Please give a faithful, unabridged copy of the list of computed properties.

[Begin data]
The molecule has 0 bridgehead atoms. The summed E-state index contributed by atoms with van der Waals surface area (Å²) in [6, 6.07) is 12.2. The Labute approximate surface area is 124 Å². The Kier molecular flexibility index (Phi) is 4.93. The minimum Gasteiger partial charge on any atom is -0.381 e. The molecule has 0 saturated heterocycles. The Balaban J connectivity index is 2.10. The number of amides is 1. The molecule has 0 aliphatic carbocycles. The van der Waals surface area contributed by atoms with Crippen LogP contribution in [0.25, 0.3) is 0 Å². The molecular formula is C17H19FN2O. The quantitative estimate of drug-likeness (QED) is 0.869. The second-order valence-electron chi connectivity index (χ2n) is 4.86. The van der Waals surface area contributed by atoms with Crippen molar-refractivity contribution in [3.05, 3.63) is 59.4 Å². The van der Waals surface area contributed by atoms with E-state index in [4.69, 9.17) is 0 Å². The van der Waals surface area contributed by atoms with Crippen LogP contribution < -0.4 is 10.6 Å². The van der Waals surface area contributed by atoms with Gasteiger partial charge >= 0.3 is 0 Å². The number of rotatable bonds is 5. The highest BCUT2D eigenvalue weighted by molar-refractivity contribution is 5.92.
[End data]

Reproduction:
The molecule has 0 bridgehead atoms. The summed E-state index contributed by atoms with van der Waals surface area (Å²) in [6, 6.07) is 12.2. The Labute approximate surface area is 124 Å². The Kier molecular flexibility index (Phi) is 4.93. The minimum Gasteiger partial charge on any atom is -0.381 e. The molecule has 0 saturated heterocycles. The Balaban J connectivity index is 2.10. The number of amides is 1. The molecule has 0 aliphatic carbocycles. The van der Waals surface area contributed by atoms with Crippen LogP contribution in [0.25, 0.3) is 0 Å². The molecular formula is C17H19FN2O. The quantitative estimate of drug-likeness (QED) is 0.869. The second-order valence-electron chi connectivity index (χ2n) is 4.86. The van der Waals surface area contributed by atoms with Crippen molar-refractivity contribution in [3.05, 3.63) is 59.4 Å². The van der Waals surface area contributed by atoms with E-state index in [4.69, 9.17) is 0 Å². The van der Waals surface area contributed by atoms with Crippen LogP contribution < -0.4 is 10.6 Å². The van der Waals surface area contributed by atoms with Gasteiger partial charge >= 0.3 is 0 Å². The number of rotatable bonds is 5. The highest BCUT2D eigenvalue weighted by molar-refractivity contribution is 5.92.